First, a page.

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What’s The Difference Between Needs And Wants?

wants and needs drawn in chalk

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We’ve all been there — you see a fancy new iPhone out in the market and you just need to have it at all costs. This is where many people seem to have a problem separating their needs from their wants. In these cases, a “back to basics” approach is the best thing you can do to re-evaluate where you stand financially. In this article, we’ll discuss the difference between needs and wants which will help you better reach your financial goals.

What is a Need?

When it comes to financial needs, you need to consider factors that make up the essential expenses for you to be able to work and live. These are recurring purchases that will likely take up a lot of your salary and as a result, won’t leave much in your pockets. If applicable to you, think about your mortgage, car insurance, or life insurance as needs since they make up the most fundamental parts of your financial plan.

Examples of Needs

As explained above, needs are composed of your most basic living expenses, things that are needed for your job, or anything necessary for your health, such as:

  • Mortgage or Rent: This is one of the most important areas in your personal finance goals. Meeting the due date for your rent means that you won’t have to pay late penalties while paying off your mortgage on time will allow you to keep your investment.
  • Food: Groceries and other supplementary foods required for your health are all examples of this expense.
  • Utility bills: Paying your bills on time will ensure that you will always have everything you need at home — from electricity, water, and gas.
  • Healthcare or Therapy: If you’re living with any kind of condition or illness, having money for your healthcare and medications is essential.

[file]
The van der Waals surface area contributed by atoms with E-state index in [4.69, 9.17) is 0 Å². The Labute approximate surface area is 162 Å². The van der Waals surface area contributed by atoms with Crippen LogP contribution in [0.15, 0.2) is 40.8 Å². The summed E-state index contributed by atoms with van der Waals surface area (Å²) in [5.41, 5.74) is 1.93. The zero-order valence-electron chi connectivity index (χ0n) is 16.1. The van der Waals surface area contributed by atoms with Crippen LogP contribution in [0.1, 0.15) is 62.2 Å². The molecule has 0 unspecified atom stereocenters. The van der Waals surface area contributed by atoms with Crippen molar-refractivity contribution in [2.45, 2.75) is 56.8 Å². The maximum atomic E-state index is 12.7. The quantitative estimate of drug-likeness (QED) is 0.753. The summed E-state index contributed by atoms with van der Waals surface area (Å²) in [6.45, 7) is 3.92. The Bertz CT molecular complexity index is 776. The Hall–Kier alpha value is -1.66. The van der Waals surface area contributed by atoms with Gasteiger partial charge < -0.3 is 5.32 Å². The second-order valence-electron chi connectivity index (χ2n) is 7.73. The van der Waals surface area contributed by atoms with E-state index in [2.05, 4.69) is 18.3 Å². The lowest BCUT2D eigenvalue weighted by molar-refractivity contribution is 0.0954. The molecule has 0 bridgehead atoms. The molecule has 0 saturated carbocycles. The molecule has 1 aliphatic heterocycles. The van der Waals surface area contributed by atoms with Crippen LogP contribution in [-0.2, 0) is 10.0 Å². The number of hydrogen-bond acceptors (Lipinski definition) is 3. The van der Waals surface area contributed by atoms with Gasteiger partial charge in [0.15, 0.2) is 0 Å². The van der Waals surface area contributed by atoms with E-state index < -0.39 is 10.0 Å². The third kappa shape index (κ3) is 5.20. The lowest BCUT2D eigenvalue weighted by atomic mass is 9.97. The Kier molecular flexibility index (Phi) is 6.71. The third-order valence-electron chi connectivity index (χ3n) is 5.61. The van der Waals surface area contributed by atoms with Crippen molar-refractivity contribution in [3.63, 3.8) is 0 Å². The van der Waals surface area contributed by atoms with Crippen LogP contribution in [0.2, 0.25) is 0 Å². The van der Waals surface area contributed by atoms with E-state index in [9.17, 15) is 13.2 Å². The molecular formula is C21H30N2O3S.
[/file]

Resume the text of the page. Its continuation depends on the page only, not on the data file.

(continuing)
• Work: Things like your work uniform as well as your transportation to and from work are also part of your important needs which should be prioritized.

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What is a Want?

Wants are part of the expenses that help you live comfortably and are defined as things beyond your needs. These will usually be items or services that you purchase for leisure or fun. This means that you can live without these things but can enjoy life more by purchasing them.

Examples of Wants

There are thousands of things that you may want to buy but can live without, like the following:

  • Entertainment: Going out to the movies each week or subscribing to Netflix for the year aren’t absolute essentials for you to live and work. However, life can be a lot more fun when you’re able to get entertainment on a daily or weekly basis.
  • Dining Out: Eating out at nice restaurants every day is a want compared to preparing food using the ingredients you bought from your groceries. While take-out food may be nice and quick, it’s still considered a want, as it’s quite possible to make your own food.
  • Travel: Traveling is something that anyone can appreciate but it’s not something that we need to live and work smoothly. This is something that many people want but because of its high costs, not everyone can afford it.
  • Everyday Purchases: To live inside a home comfortably, we’ll want to buy a TV, refrigerator, HVAC system, and other pieces of furniture and appliances. However, we can still live and function without these items, which makes them a want, rather than a need.
  • Designer Clothing: In general, clothes can be considered as a need, because no one will be able to live and go to work without clothes. On the other hand, labeled clothes and other expensive accessories aren’t needed for everyday functions.

Wanting things isn’t bad — these are generally pleasant things to have and can even help you to accomplish your goals. Some of these may help you to have fun, stay in touch with loved ones, or even create a better home for you and your family. However, these aren’t crucial to our survival or well-being which is why they are classified as wants and not needs.

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What's the Difference Between Needs and Wants

The best way to determine the difference between your wants and needs is to take some time to reflect on the product or service before you make a purchase. Start by asking yourself the question: Do you need the product or service you’re after? While this may seem easy at first, it can get quite tricky when you want a particular item.

To truly get to the bottom of things, here are two more questions to ask yourself:

  • What could happen if I didn’t buy this item?